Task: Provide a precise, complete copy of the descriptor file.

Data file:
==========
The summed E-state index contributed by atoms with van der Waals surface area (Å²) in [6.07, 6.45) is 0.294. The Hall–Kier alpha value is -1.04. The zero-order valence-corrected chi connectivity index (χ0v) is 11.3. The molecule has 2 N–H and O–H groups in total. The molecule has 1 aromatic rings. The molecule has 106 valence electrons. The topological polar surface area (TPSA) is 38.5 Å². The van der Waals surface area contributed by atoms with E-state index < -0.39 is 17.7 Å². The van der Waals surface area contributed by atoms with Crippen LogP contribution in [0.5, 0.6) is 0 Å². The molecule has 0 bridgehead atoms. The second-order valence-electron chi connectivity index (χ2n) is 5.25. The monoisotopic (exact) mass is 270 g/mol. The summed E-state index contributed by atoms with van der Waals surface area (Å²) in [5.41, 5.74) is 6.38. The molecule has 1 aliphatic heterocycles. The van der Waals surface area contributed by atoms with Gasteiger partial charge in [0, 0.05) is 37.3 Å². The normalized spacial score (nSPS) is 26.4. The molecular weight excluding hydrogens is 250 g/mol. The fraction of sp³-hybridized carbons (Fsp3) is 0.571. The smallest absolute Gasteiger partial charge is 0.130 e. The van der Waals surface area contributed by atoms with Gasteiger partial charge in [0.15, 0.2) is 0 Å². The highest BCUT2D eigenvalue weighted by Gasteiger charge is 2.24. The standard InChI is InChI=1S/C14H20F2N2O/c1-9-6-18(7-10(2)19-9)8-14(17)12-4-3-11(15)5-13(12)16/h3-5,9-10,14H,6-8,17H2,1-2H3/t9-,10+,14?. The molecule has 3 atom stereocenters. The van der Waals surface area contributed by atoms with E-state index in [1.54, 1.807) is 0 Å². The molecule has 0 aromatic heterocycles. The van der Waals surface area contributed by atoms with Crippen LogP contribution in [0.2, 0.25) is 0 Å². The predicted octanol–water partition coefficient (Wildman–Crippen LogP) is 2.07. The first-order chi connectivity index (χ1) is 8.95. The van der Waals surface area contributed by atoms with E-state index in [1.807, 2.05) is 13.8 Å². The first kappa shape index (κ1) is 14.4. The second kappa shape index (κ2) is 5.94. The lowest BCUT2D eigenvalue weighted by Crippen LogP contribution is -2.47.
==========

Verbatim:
The summed E-state index contributed by atoms with van der Waals surface area (Å²) in [6.07, 6.45) is 0.294. The Hall–Kier alpha value is -1.04. The zero-order valence-corrected chi connectivity index (χ0v) is 11.3. The molecule has 2 N–H and O–H groups in total. The molecule has 1 aromatic rings. The molecule has 106 valence electrons. The topological polar surface area (TPSA) is 38.5 Å². The van der Waals surface area contributed by atoms with E-state index < -0.39 is 17.7 Å². The van der Waals surface area contributed by atoms with Crippen LogP contribution in [0.5, 0.6) is 0 Å². The molecule has 0 bridgehead atoms. The second-order valence-electron chi connectivity index (χ2n) is 5.25. The monoisotopic (exact) mass is 270 g/mol. The summed E-state index contributed by atoms with van der Waals surface area (Å²) in [5.41, 5.74) is 6.38. The molecule has 1 aliphatic heterocycles. The van der Waals surface area contributed by atoms with Gasteiger partial charge in [0, 0.05) is 37.3 Å². The normalized spacial score (nSPS) is 26.4. The molecular weight excluding hydrogens is 250 g/mol. The fraction of sp³-hybridized carbons (Fsp3) is 0.571. The smallest absolute Gasteiger partial charge is 0.130 e. The van der Waals surface area contributed by atoms with Gasteiger partial charge in [0.15, 0.2) is 0 Å². The highest BCUT2D eigenvalue weighted by Gasteiger charge is 2.24. The standard InChI is InChI=1S/C14H20F2N2O/c1-9-6-18(7-10(2)19-9)8-14(17)12-4-3-11(15)5-13(12)16/h3-5,9-10,14H,6-8,17H2,1-2H3/t9-,10+,14?. The molecule has 3 atom stereocenters. The van der Waals surface area contributed by atoms with E-state index in [1.54, 1.807) is 0 Å². The molecule has 0 aromatic heterocycles. The van der Waals surface area contributed by atoms with Crippen LogP contribution in [0.2, 0.25) is 0 Å². The predicted octanol–water partition coefficient (Wildman–Crippen LogP) is 2.07. The first-order chi connectivity index (χ1) is 8.95. The van der Waals surface area contributed by atoms with E-state index in [1.807, 2.05) is 13.8 Å². The first kappa shape index (κ1) is 14.4. The second kappa shape index (κ2) is 5.94. The lowest BCUT2D eigenvalue weighted by Crippen LogP contribution is -2.47.